KANSAS CITY, KAN. Imagine the Kansas City metro area as the face of a clock.
At 12 is Kansas City International Airport. Downtown Kansas City, Mo., is at three; six o'clock is Johnson County and the Kansas suburbs of Olathe and Overland Park. Last, and for the past several decades, least, would be Wyandotte County at nine.
As developer Hugh Zimmer reads the clock, the development of Kansas Speedway means now it's finally Wyandotte County's time, after five decades of decay.
"I knew that the speedway would be a draw. The question in my mind was, would that overcome the historic negatives?" said Zimmer, chairman and chief executive of the Zimmer Management Co., which is overseeing the Village West tourism district development.
The odds were long. He said after the flood of 1951, the industrial climate of Wyandotte County all but dried up. Age-old political problems and the opening of Interstate 35 in Johnson County pulled people and business away from the county.
More than 100,000 fans are expected to converge on Kansas Speedway today and Sunday as NASCAR's Busch and Winston Cup drivers take to the 1 1/2-mile track. What fans who visited last year will see in 2002 are the signs that Wyandotte County is on the move.
Village West, the adjacent 400-acre retail development, is booming. In August, Cabela's outfitters opened just east of the speedway, while across the street workers are building Nebraska Furniture Mart's new 580,000-square-foot showroom, set to open in 2003.
Catalyst to progress
In just their second seasons, Kansas and a similar speedway in Joliet, Ill., have become a vital part of their local communities. While Chicagoland has become another jewel in Joliet's remarkable economic renaissance, officials say Kansas Speedway is becoming the catalyst to revive Wyandotte County's economic future.
Zimmer credits Kansas City Mayor Carol Marinovich for the determination to get voters in 1997 to unify local government and build for the future.
Bill Crandall, vice president for Zimmer Management, said Marinovich improved the tax climate.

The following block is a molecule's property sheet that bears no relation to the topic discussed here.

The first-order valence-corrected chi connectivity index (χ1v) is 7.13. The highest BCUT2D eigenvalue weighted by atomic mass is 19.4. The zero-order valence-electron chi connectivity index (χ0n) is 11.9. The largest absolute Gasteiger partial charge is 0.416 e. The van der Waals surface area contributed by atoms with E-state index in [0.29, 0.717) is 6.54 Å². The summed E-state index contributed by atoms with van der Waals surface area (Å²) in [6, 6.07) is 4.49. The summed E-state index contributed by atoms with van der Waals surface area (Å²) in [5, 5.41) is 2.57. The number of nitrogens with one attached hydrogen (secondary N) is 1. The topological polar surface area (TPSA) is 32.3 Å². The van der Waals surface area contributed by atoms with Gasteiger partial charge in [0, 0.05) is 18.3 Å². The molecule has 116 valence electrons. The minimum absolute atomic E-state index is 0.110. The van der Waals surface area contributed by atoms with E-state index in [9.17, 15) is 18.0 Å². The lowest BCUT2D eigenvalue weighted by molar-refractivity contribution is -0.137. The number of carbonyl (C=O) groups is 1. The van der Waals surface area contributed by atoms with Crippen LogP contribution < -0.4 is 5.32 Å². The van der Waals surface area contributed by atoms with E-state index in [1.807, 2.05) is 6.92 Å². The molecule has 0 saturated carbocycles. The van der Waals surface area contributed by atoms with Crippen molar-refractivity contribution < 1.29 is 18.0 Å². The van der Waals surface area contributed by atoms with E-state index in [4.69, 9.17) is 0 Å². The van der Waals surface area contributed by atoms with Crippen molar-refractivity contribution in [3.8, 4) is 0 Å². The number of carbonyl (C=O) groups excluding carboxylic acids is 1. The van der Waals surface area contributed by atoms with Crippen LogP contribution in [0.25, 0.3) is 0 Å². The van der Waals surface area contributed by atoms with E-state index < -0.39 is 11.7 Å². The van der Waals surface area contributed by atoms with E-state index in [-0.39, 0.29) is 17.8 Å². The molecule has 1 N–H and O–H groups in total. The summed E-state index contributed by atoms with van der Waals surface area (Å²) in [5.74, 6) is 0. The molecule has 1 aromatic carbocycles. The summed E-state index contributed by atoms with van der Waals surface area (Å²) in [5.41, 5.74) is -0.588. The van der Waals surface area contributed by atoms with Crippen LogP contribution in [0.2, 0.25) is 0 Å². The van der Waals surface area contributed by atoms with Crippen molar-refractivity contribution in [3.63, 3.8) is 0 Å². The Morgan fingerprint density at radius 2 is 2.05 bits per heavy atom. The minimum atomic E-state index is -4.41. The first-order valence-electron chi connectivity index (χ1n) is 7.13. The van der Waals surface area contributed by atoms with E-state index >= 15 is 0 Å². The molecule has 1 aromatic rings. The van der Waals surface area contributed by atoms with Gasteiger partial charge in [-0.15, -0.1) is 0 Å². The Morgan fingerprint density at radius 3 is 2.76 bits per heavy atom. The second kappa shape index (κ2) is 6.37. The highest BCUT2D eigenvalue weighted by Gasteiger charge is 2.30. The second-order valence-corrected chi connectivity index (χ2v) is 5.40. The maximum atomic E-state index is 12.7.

"She ran on a platform that this was a different type of community," Crandall said, and the attitudes began to change. "The idea that we can do it."
Marinovich said there was a bigger picture to bringing racing to Kansas.
"When we went for the speedway, we weren't simply going for the speedway, which we knew would be a very positive addition to our community and something that we would be very, very proud of," Marinovich said. "But the speedway would be the spark to ignite and generate development next to it."
According to an economic impact survey commissioned by the track last year, Kansas Speedway generated about $150 million for the metro economy in its inaugural season.
"We were hoping for this kind of growth but had no idea it would come so quickly," speedway president Jeff Boerger said. "Development of this kind usually takes years. With this project, it was amazing how quickly businesses signed on."
Boerger said speedway officials recognized that there was a spirit of partnership at all levels of government. That led to selecting a site where the speedway and tourism district could be developed.
Legislators approved bonds for the project. Those bonds are to be repaid using sale tax revenue generated on the properties.
Officials place the investment in the project at more than $380 million, with projected annual sales of more than $440 million. That translates to 3,300 new jobs in a county that has traditionally had the state's highest unemployment rate.
It's estimated that the district will return $10 million in property taxes and $26 million in sales tax to the local economy during the next four years, with about $3.5 million going to public education.
City leaders have guided the growth near the speedway by retaining ownership of the 400-acre tourism district, trying to make sure the right projects get built.
Among other major components will be the opening in 2003 of The Great Wolf Lodge, a hotel and indoor water park, and the Red Development, which will include retail shopping.
Racing and retail are not the only new arrivals to western Wyandotte County. This summer, the owners of the Duluth-Superior Dukes of baseball's Northern League announced the team would be moving to Kansas City from Minnesota.
The team yet to be named plays in the independent Northern League. The owners are building a $15 million, 4,500-seat stadium on property in Village West.
Lt. Gov. Gary Sherrer, who also serves as state director of commerce and housing, said the speedway and tourism district were important to the entire region.
"I smile every time I drive by all of this because I remember when we started years ago, there wasn't quite the enthusiasm for it that there is today," Sheerer said. "We have worked very hard the last few years to build the quality, the variety of tourist attractions that we have.
"It does make a difference when tourists don't just go through our state, but they stop and they enjoy it," Sherrer said.